Sep 26th 2018

NASA’s InSight Mars Lander Could Gather Vital Data for Colonization

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Just over 400 years ago, Galileo made the first telescopic observations of Mars. Ever since, earthlings have been obsessed with watching the Red Planet.

In the 19th century, astronomer Percival Lowell noted that canals seemed to line the surface of Mars, according to National Geographic. Curiosity about Mars’s surface has persisted. While dozens of robotic missions have flown by, orbited and landed on Mars since the 20th century, a new Mars lander will begin the first detailed study of the planet’s interior after it lands later this year.

Hunting for Marsquakes

Aiming to open a new chapter in space discoveries, NASA’s InSight lander began its 205-day, 485 million-kilometer journey to Earth’s neighbor, with a boost from a United Launch Alliance Atlas V rocket that took off from California’s Vandenberg Air Force Base on May 5, 2018. It’s scheduled to land on Mars on Nov. 26, according to NASA.

InSight, short for Interior Exploration using Seismic Investigations, Geodesy and Heat Transport, will examine the planet’s deep interior to build on our knowledge of how tectonically active it is as well as the formation of the rocky planets of our solar system, including Earth.

To do that, the Mars lander has three main instruments: the Seismic Experiment for Interior Structure (SEIS), a seismometer that will try to detect “marsquakes” for the first time; the Rotation and Interior Structure Experiment (RISE), which tracks Mars’ wobble as it orbits, potentially shedding light on the composition of its core; and the Heat Flow and Physical Properties Probe (HP3), which can take temperature readings up to almost 5 meters below the surface — the deepest drill ever done outside Earth, said NASA.

Life on Mars, Past and Future

NASA’s Curiosity rover, which has been on Mars since 2012, found the first confirmed particles of organic matter on Mars in 2014, according to NASA. In June 2018, researchers reported in Science that data from Curiosity “provide conclusive evidence for the presence of organic compounds — thiophenic, aromatic, and aliphatic compounds — in drill samples from Mars’ Gale crater.”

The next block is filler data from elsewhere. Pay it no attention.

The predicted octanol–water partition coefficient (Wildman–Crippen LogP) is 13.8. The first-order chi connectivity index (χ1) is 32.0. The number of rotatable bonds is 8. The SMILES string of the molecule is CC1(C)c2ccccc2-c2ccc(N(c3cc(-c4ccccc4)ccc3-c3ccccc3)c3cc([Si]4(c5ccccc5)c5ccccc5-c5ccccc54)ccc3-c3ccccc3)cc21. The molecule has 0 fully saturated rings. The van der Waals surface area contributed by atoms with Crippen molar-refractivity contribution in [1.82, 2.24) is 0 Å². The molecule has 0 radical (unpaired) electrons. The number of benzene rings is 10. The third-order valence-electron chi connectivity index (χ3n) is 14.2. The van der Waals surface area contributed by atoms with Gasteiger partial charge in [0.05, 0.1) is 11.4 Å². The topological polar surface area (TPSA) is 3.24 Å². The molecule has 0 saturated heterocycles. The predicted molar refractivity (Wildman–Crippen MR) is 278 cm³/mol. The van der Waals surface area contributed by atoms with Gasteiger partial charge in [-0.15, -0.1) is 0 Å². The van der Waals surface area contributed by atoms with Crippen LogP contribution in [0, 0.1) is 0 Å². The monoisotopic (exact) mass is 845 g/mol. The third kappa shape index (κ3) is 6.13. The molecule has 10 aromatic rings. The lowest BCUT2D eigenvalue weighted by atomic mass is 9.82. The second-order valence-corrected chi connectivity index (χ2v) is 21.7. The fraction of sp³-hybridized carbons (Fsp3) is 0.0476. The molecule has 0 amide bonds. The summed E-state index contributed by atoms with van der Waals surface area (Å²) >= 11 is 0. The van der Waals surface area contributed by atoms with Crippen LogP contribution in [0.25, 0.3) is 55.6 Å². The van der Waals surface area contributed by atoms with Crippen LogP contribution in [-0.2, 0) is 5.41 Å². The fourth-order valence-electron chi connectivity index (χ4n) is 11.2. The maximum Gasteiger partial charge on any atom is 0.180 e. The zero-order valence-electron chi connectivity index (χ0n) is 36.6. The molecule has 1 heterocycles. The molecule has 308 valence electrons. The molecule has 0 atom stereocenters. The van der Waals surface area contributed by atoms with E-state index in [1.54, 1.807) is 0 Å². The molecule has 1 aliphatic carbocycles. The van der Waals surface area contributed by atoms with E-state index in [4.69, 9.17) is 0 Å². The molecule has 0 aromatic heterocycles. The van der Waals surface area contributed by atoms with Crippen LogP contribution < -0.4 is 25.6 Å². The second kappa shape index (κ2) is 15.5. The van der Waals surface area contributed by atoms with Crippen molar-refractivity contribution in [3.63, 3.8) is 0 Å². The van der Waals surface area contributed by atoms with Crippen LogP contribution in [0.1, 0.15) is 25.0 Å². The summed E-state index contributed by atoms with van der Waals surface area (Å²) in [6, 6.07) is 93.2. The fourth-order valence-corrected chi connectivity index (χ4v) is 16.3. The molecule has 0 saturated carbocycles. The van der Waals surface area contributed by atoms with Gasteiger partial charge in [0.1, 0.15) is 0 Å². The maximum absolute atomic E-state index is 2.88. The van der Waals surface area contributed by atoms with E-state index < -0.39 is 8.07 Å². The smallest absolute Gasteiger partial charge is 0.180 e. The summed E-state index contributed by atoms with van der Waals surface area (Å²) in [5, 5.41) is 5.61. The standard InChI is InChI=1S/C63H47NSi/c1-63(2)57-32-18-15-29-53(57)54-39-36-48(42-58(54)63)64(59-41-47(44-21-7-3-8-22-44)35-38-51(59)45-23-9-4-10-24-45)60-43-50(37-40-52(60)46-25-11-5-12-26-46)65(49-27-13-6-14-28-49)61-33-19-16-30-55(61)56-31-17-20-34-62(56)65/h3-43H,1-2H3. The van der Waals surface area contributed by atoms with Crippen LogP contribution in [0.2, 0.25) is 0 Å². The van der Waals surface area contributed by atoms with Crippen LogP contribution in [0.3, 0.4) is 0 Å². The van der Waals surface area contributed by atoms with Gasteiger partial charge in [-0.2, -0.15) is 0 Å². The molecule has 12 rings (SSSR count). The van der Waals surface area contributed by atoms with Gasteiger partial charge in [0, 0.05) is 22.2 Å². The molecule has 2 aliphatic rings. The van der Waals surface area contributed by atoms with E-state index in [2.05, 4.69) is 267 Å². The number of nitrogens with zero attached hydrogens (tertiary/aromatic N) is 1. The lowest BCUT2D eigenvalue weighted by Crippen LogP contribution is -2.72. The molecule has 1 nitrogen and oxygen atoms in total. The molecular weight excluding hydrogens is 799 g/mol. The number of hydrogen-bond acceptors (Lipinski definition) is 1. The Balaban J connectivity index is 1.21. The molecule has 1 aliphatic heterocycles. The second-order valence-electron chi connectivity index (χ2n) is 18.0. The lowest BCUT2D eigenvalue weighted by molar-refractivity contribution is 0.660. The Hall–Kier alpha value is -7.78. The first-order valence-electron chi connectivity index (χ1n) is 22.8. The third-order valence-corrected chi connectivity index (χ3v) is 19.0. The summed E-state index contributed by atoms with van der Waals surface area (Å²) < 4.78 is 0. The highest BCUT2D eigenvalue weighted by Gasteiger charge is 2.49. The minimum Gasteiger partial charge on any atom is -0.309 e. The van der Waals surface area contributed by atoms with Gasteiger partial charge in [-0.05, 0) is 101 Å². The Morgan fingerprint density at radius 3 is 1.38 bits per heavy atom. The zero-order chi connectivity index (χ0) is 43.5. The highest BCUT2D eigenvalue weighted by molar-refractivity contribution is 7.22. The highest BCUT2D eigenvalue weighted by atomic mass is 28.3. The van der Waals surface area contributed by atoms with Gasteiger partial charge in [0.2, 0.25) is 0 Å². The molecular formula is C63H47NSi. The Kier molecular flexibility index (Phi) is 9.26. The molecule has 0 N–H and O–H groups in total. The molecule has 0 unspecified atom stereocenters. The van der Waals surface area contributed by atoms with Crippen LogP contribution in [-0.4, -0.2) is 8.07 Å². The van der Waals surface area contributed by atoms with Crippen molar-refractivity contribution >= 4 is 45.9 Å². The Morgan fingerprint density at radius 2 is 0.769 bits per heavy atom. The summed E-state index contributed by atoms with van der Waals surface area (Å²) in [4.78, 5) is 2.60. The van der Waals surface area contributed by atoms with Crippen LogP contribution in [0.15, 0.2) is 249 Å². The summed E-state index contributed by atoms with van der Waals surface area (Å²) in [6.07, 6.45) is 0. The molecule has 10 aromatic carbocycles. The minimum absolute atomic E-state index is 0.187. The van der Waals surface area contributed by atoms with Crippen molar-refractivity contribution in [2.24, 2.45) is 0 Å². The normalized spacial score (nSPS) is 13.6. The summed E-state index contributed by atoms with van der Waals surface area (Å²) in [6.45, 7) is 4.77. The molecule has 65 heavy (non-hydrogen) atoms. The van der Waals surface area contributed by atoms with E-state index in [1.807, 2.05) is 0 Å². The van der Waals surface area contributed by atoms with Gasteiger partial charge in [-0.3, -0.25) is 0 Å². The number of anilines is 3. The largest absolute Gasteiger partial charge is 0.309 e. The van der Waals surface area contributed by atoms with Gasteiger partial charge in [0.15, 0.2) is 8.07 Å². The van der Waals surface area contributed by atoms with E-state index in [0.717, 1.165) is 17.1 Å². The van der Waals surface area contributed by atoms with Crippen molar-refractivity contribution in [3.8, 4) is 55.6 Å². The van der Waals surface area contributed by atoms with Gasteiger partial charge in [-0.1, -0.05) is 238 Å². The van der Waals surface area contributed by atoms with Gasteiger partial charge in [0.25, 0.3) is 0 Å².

The presence of organic molecules has fueled the hunt for water on Mars. Researchers affiliated with the European Space Agency’s Mars Express orbiter, which launched in 2003, reported the discovery of a lake of liquid water beneath the frozen ice cap on Mars’ south pole, said Science.

Commenting on the findings, NASA reported that InSight “will provide crucial data on how much heat escapes the planet and where liquid water could exist near its surface.” If InSight can determine whether Mars is seismically “alive,” it could aid in humanity’s search for extraterrestrials.

Any mention of water on Mars stokes popular interest in the prospects of humans exploring and colonizing Mars. Under its Space Policy Directive 1, the U.S. is planning to return astronauts to the moon and eventually send people to Mars, said NASA.

The challenges of getting them to the Red Planet safely are manifold. For instance, scientists are still debating how much radiation Mars-bound humans could withstand and how they could be best protected during the long journey, according to Smithsonian.com. Even if that problem is solved, Mars explorers must be provided with shelter, food and water.

Boots on the Regolith

If there is a water source already on Mars, the concept of building a long-term colony could be a lot more feasible.

Mars One is a one-way mission to Mars in efforts to establish a permanent settlement, with no possibility of returning to Earth. Spearheaded by entrepreneur Bas Landorp, Mars One noted, “Mars is an unforgiving environment where a small mistake or accident can result in large failure, injury, and death. Every component must work perfectly. Every system (and its backup) must function without fail or human life is at risk.”

Could InSight help pave the way for a future settlement on Mars? When it comes to space discoveries, the more we know about the Red Planet, the better. Once the latest Mars lander gets to work, we’ll begin a whole new chapter in our understanding of this new frontier.

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